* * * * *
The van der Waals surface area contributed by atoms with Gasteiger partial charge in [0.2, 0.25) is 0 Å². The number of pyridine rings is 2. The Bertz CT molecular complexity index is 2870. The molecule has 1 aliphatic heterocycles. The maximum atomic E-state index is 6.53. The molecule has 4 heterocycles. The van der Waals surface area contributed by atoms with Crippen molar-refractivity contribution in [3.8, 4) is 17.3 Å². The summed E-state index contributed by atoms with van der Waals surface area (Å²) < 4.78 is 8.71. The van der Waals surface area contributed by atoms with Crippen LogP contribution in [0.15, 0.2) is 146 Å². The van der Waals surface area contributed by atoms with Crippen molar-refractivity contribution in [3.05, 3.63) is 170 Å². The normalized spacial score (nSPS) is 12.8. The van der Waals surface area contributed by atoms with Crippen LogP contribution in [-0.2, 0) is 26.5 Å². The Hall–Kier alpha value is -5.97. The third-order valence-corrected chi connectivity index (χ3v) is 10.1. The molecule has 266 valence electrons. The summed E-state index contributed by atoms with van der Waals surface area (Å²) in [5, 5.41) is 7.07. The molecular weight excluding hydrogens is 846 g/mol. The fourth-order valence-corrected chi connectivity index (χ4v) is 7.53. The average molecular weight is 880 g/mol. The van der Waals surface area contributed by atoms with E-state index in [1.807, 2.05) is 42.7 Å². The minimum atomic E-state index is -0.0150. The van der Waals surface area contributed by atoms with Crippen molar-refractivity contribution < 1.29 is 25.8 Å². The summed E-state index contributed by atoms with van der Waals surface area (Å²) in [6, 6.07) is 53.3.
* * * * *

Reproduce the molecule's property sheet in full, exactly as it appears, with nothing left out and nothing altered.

The van der Waals surface area contributed by atoms with Gasteiger partial charge in [0.2, 0.25) is 0 Å². The number of pyridine rings is 2. The Bertz CT molecular complexity index is 2870. The molecule has 1 aliphatic heterocycles. The maximum atomic E-state index is 6.53. The molecule has 4 heterocycles. The van der Waals surface area contributed by atoms with Crippen molar-refractivity contribution in [3.8, 4) is 17.3 Å². The summed E-state index contributed by atoms with van der Waals surface area (Å²) < 4.78 is 8.71. The van der Waals surface area contributed by atoms with Crippen LogP contribution in [0.15, 0.2) is 146 Å². The van der Waals surface area contributed by atoms with Crippen molar-refractivity contribution in [3.05, 3.63) is 170 Å². The normalized spacial score (nSPS) is 12.8. The van der Waals surface area contributed by atoms with Crippen LogP contribution in [-0.2, 0) is 26.5 Å². The Hall–Kier alpha value is -5.97. The third-order valence-corrected chi connectivity index (χ3v) is 10.1. The molecule has 266 valence electrons. The summed E-state index contributed by atoms with van der Waals surface area (Å²) in [5, 5.41) is 7.07. The molecular weight excluding hydrogens is 846 g/mol. The fourth-order valence-corrected chi connectivity index (χ4v) is 7.53. The average molecular weight is 880 g/mol. The van der Waals surface area contributed by atoms with E-state index in [1.807, 2.05) is 42.7 Å². The minimum atomic E-state index is -0.0150. The van der Waals surface area contributed by atoms with Crippen molar-refractivity contribution < 1.29 is 25.8 Å². The summed E-state index contributed by atoms with van der Waals surface area (Å²) in [6, 6.07) is 53.3.